This is part two of my summary of Man, Economy and State, by Austrian Economist Murray Rothbard. You can read part one here.
In my summary of chapter one, I talked about Praxeology being the study of human action, and about how humans act, by making use of certain means to achieve ends. Those means, I mentioned, are called goods. Goods need to be produced and it would be inefficient for a man to have to produce all the goods that he would like to utilize.
Chapter two focuses on the direct exchange of goods. Jim might have a product he has no use for, and would like to exchange it for a product owned by James. James, coincidentally, has no use for the good that Jim is seeking, which makes the trade beneficial for both parties.
By stating that each party has no use for the good he is trading, I am obviously simplifying things. In reality, what is required for such an exchange to take place is for each party to value what he is gaining more than what he is giving up. Some might incorrectly assume that in order for two goods to be fairly traded, they have to be worth the same. This is not accurate however, since the value of a good is subjective. If the value of both goods about to be traded were the same in the minds of both the buyer and the seller, no trade would ever take place, because there would be no benefit to the trade. As we know, humans act in order to end up in a better state than they previously were in.
If I have thirty gallons of water and have no bread, I would gladly trade two of my gallons for some bread. This does not mean I value bread more than water. It means taking into consideration the gallons of water that I already have, the marginal value of the gallons of water that I would be giving up is less than the marginal value of the bread that I would be acquiring, since the bag of bread would be my first and would, thus, have a very high marginal value.
Division of Labor
It would be very inefficient for each person to have to produce all the goods that they need. It would not make much sense for me to make my own clothes, grow my own food, create my own computers, cell phones and TVs. Having to produce all the goods that I want to consume would mean I would be unable to consume very much because I would not have enough time or expertise to be able to produce everything I need. Instead, a better idea is for a person to focus on producing a lot of what he is very good at producing, and then to exchange those goods for other goods, which are produced by others, also for the purpose of exchanging them. This is called Division of Labor, and it allows for each person to specialize in the production of certain goods while still being able to enjoy the consumption of goods he does not produce.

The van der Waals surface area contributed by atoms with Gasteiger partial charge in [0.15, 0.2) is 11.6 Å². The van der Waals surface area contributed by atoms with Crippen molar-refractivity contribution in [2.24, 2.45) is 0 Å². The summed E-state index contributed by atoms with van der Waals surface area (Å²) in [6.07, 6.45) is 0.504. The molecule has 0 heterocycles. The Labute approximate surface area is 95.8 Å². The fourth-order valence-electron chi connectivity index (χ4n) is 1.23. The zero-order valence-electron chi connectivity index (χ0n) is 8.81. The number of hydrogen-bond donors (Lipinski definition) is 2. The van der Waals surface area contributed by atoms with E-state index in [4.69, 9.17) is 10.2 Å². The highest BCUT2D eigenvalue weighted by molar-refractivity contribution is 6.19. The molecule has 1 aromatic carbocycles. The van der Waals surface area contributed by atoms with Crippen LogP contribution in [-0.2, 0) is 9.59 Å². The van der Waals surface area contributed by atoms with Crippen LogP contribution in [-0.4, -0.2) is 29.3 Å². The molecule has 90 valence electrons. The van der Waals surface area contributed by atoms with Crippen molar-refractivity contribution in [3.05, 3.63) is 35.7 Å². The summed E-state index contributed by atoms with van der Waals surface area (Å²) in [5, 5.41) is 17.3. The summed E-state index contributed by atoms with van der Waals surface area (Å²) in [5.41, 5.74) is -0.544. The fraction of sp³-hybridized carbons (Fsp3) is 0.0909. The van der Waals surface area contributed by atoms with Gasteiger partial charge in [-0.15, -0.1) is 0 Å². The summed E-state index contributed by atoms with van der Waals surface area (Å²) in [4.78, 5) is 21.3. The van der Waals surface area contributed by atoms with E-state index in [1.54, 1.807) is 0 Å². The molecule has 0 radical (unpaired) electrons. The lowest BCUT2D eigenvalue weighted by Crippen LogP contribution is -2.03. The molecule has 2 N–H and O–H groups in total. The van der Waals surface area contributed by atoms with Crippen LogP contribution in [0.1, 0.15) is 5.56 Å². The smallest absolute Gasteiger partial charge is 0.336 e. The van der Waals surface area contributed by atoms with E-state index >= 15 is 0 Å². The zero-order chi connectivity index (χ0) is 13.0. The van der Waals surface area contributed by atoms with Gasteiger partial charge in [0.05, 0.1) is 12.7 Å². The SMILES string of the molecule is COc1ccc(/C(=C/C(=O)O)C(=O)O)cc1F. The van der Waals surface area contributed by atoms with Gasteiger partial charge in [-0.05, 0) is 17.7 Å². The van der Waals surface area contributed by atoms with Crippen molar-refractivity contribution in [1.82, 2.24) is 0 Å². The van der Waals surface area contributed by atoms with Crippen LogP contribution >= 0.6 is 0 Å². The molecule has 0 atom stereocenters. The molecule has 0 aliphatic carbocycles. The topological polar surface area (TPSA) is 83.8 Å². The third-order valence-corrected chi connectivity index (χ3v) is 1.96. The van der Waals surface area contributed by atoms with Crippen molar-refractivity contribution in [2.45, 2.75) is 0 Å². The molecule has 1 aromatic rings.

Prices and Value Scales
The price of a good is nothing more than the quantity of a good that needs to be exchanged for it. To understand monetary theory, it is very important to start thinking of money as just a good that is exchanged for another good.
All things being equal, the buyer of a good will always prefer the lowest price possible, and the seller of a good will always prefer the highest price possible. A trade between two people can occur if the maximum buying price of a buyer is higher than the lowest price that the seller is willing to sell his good for. How much a person is willing to sell or buy something for depends on that person’s scale of values–how much value the person attaches to the good. Keep in mind that a person always wishes to maximize his psychic revenue. It might not always be about material gain. I might be willing to sell my car at a cheaper price if I am selling it to a family member. Helping out a family member might provide enough of a satisfaction to cause me to turn down a better offer in terms of the physical goods that I would be obtaining in return.
The demand of a good is the amount that buyers are willing to purchase at different prices. The supply of a good is the amount that sellers are willing to sell at different prices. The equilibrium price is the price where the number of units that sellers are willing to sell equals the number of units that buyers are willing to buy. If a seller is currently trying to sell a particular good above the equilibrium price, it means he will have a surplus of units because he will not find enough people willing to buy all the units that he would like to sell. This causes the seller to have to lower his price, until the price equals the equilibrium price, at which point he will be able to sell all his goods.
In order for someone to trade a good, one has to own it. How does a person become the owner of a good? I mentioned in my summary of chapter one that all goods can be traced back to nature and labor. Someone, in the beginning, took nature-available goods and mixed them together by using labor, which is also a good, to come up with the final product. The nature-available goods become owned by the person who first put them to use, by mixing his labor with it. The creator of a beer, for example, becomes the owner of the water used to create that beer because he took the unused water and mixed it with his labor, to create another good which also becomes his.
Summary of chapter 3: Indirect Exchange >>
- Prices and Consumption: Summary of “Man, Economy and State,” Chp. 4
- Fundamentals of Human Action: Summary of “Man, Economy and State,” Chp. 1
- Indirect Exchange: Summary of “Man, Economy and State,” Chp. 3